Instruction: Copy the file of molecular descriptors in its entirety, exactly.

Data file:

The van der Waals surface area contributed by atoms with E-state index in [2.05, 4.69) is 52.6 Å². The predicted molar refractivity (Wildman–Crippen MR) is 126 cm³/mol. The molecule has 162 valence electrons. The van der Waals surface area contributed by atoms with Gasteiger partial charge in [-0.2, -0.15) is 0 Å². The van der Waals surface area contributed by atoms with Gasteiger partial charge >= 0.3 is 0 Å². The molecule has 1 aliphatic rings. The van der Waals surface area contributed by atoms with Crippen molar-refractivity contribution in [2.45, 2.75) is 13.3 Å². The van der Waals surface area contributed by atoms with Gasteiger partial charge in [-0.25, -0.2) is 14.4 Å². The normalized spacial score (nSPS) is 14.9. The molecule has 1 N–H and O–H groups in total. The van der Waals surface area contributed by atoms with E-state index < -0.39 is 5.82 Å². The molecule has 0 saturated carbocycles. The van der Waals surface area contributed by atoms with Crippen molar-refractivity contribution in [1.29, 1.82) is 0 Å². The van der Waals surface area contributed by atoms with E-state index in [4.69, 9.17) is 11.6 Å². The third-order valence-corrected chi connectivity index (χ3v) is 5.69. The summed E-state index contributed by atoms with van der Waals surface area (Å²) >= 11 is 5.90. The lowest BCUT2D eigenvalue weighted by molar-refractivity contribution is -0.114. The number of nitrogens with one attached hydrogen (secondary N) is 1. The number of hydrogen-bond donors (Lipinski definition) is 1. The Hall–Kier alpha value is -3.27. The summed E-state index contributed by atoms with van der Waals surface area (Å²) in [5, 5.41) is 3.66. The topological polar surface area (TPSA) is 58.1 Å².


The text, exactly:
The van der Waals surface area contributed by atoms with E-state index in [2.05, 4.69) is 52.6 Å². The predicted molar refractivity (Wildman–Crippen MR) is 126 cm³/mol. The molecule has 162 valence electrons. The van der Waals surface area contributed by atoms with Gasteiger partial charge in [-0.2, -0.15) is 0 Å². The van der Waals surface area contributed by atoms with Gasteiger partial charge >= 0.3 is 0 Å². The molecule has 1 aliphatic rings. The van der Waals surface area contributed by atoms with Crippen molar-refractivity contribution in [2.45, 2.75) is 13.3 Å². The van der Waals surface area contributed by atoms with Gasteiger partial charge in [-0.25, -0.2) is 14.4 Å². The normalized spacial score (nSPS) is 14.9. The molecule has 1 N–H and O–H groups in total. The van der Waals surface area contributed by atoms with E-state index < -0.39 is 5.82 Å². The molecule has 0 saturated carbocycles. The van der Waals surface area contributed by atoms with Crippen molar-refractivity contribution in [1.29, 1.82) is 0 Å². The van der Waals surface area contributed by atoms with E-state index in [4.69, 9.17) is 11.6 Å². The third-order valence-corrected chi connectivity index (χ3v) is 5.69. The summed E-state index contributed by atoms with van der Waals surface area (Å²) >= 11 is 5.90. The lowest BCUT2D eigenvalue weighted by molar-refractivity contribution is -0.114. The number of nitrogens with one attached hydrogen (secondary N) is 1. The number of hydrogen-bond donors (Lipinski definition) is 1. The Hall–Kier alpha value is -3.27. The summed E-state index contributed by atoms with van der Waals surface area (Å²) in [5, 5.41) is 3.66. The topological polar surface area (TPSA) is 58.1 Å².